Oh, hello there, kind neighbor. Why don’t you come sit next to me and I’ll casually change my cardigan and drop some knowledge on you, Mr. Rogers-style. Here’s the real scoop: Sometimes, I get mad at my kid. Even if I know whatever is ailing me has very little to do with him. Like the choice he made yesterday to throw soup on the carpet wasn’t really a choice so much as an urge in his mushy, unformed brain that made him go, “Yep, totally going to do that.” And I know that technically it’s kinda my fault that this happened because as much as I want to think that he’s fully equipped to handle spoons, it’s just not the case. Like all parents, I believe that he’s super-gifted and a genius, but deep down I know I should probably chill and accept his age-appropriate limitations. Genius or not, he's no spoon prodigy. I need to bring my A-game during mealtimes these days, whether I like it or not. Point being, that spilled soup but at least mostly my fault, but I was pissed at him about it anyway.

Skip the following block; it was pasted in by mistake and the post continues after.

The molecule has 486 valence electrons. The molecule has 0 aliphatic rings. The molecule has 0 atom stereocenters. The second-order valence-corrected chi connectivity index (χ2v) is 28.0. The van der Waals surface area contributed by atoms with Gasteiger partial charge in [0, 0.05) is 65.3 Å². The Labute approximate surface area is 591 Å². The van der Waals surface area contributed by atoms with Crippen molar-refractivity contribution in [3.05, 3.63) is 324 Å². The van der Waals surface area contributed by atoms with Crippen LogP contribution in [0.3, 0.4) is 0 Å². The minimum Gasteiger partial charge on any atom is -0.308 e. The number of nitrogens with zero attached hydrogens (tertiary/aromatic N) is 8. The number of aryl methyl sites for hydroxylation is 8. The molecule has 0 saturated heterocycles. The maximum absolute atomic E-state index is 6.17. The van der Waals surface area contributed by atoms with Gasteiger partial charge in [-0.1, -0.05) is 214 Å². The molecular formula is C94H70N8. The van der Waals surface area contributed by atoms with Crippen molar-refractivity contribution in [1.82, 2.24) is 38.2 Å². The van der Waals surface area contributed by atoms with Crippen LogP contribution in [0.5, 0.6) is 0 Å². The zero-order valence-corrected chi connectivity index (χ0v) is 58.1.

Seriously though, kids are hard and parents can get frustrated. This isn’t news. What I’m here to talk about now are the ridiculous things that I’ve decided to be mad about. It’s not the fact that I have no freedom or privacy in my home, or that my body will never be the same. (OK, yes, it is those things too sometimes.) Mostly, it’s the little, stupid stuff that causes me to hold an admittedly irrational grudge against my baby. Like, I resent him over these tiny, insignificant things. And you know what? I know I'm not alone in this. It's fine, guys. We not only get annoyed at our babies in isolated moments, we pettily hold onto actual grudges for whole hours (OK, days). And we usually do so over stuff like this.